Judging by the relative silence in western media, nary a peep does it make. But there are some striking similarities between the unfolding situations in Honduras and Niger. To wit:
Country A) Elected President wants to serve beyond the limits of his constitutionally mandated term. Country B) Elected President wants to serve beyond the limits of his constitutionally mandated term.
Country A) Elected President wants to hold a referendum to change the constitution Country B) Elected President wants to hold a referendum to change the constitution
Country A) Supreme Court decides this is not legal. Country B) Supreme Court decides this is not legal.
Here, however, is where the similarities seem to end.
Country A) The military, backed by opposition leaders, ousts the president.
Country B) The president declares a state of emergency, dissolves the supreme court and arrests the main opposition leader.
A, is of course, Honduras. B is Niger, where aformentioned opposition leader accused President Mamadou Tandja of carrying out the equivalent of a coup. And, it would appear, President Tandja is coming under fire from both the European Union and Economic Community of West African States, both of which have cautioned Tandja over his proposed term-extension. The African Union may also pile on when it meets in Libya for a summit today.
In Niger, the military has so far stayed neutral. But is this the sort of case where the military can act as an check on the power of the president and as a guarantor of the constitution? As usual, Paul Collier has some smart views on this sort of thing.
The only force that leaders truly fear is their own military. After all, a leader is far more likely to lose power as a result of a coup than in an election. Coups are now regarded by liberal opinion as an anachronism: soldiers should stay in barracks. While this is obviously right as an ultimate goal, it is too sweeping in the short term. Introducing elections before checks on power induces an incumbent to uproot the limited checks that might already be in place. This, essentially, was what happened in Zimbabwe, as Mugabe uprooted the tender shoots of the rule of law in order to steal elections with impunity. Ruling out any political role for the military may exclude the only force that might be effective against tyranny.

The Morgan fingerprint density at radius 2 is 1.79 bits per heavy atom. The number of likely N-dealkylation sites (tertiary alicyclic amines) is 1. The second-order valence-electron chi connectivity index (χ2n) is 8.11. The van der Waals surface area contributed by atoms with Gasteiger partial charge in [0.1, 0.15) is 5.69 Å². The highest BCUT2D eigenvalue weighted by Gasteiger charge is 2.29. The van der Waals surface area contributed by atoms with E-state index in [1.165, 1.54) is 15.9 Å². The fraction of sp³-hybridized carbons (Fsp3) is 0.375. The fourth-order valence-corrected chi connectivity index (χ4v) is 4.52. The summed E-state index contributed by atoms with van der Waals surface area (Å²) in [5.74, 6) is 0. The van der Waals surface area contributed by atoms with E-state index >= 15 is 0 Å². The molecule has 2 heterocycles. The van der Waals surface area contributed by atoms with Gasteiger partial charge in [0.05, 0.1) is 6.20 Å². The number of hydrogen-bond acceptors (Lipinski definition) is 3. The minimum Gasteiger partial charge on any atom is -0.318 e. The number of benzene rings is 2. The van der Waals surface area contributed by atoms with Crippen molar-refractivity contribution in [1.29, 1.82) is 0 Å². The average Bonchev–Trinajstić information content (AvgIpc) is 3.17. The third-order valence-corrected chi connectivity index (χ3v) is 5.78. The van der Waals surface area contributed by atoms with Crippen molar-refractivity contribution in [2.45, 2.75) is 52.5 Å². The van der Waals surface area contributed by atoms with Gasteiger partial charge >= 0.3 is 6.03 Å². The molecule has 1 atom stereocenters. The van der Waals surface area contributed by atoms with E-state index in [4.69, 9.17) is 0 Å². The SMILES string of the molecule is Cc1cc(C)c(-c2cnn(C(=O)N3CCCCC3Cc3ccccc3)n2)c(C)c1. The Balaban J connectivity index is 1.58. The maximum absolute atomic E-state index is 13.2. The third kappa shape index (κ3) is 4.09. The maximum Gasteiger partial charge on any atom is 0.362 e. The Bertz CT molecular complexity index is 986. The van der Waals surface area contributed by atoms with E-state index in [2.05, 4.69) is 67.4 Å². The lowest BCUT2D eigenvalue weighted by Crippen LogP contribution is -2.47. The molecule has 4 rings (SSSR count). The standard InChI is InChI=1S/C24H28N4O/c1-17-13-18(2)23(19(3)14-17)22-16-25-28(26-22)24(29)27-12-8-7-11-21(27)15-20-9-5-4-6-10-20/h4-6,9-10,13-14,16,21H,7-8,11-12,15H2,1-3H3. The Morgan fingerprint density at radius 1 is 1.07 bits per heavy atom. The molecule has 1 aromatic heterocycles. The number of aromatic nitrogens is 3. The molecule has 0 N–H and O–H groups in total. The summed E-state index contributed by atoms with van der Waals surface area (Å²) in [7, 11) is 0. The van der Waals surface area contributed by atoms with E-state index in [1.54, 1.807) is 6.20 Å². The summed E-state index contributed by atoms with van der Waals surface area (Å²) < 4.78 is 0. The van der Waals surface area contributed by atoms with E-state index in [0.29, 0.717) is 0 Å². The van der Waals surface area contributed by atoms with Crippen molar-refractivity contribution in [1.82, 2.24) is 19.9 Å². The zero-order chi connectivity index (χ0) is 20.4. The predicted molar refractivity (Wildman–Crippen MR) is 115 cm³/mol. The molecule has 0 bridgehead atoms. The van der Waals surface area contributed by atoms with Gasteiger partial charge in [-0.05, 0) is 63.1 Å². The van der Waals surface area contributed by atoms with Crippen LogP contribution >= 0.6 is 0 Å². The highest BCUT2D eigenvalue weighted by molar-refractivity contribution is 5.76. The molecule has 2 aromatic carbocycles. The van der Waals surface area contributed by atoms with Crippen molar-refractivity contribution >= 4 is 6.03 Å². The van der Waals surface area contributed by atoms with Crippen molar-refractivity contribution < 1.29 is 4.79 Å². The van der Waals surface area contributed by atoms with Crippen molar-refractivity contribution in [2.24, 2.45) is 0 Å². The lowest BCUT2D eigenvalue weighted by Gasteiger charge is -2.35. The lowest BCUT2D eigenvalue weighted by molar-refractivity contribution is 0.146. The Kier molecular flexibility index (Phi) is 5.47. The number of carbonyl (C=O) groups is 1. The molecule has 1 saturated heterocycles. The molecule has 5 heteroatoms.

Despite being unfashionable, coups are undoubtedly treated by incumbents as a serious threat. But they have been an unguided missile, indiscriminately displacing both corrupt and decent regimes. To improve electoral accountability, we need to provide coups with a guidance system. For many years the EU and other international bodies have monitored the conduct of elections, declaring whether they were “free and fair.” However, these judgements have not been linked to any significant consequences. I want to introduce a red and green card system for coups according to the monitoring rules. A verdict of “free and fair” would lead to a red card: a statement that the international community would use its best efforts to put down a coup against this legitimate government…A judgement of “not free or fair”… would mean is that if the military launched a coup, the government would not be protected. Of course, a green card would constitute a signal: the international community would be inviting the military to take action.
Obviously, the situations in Honduras and Niger are different from Collier’s ideal-type of coup. But something to keep in mind.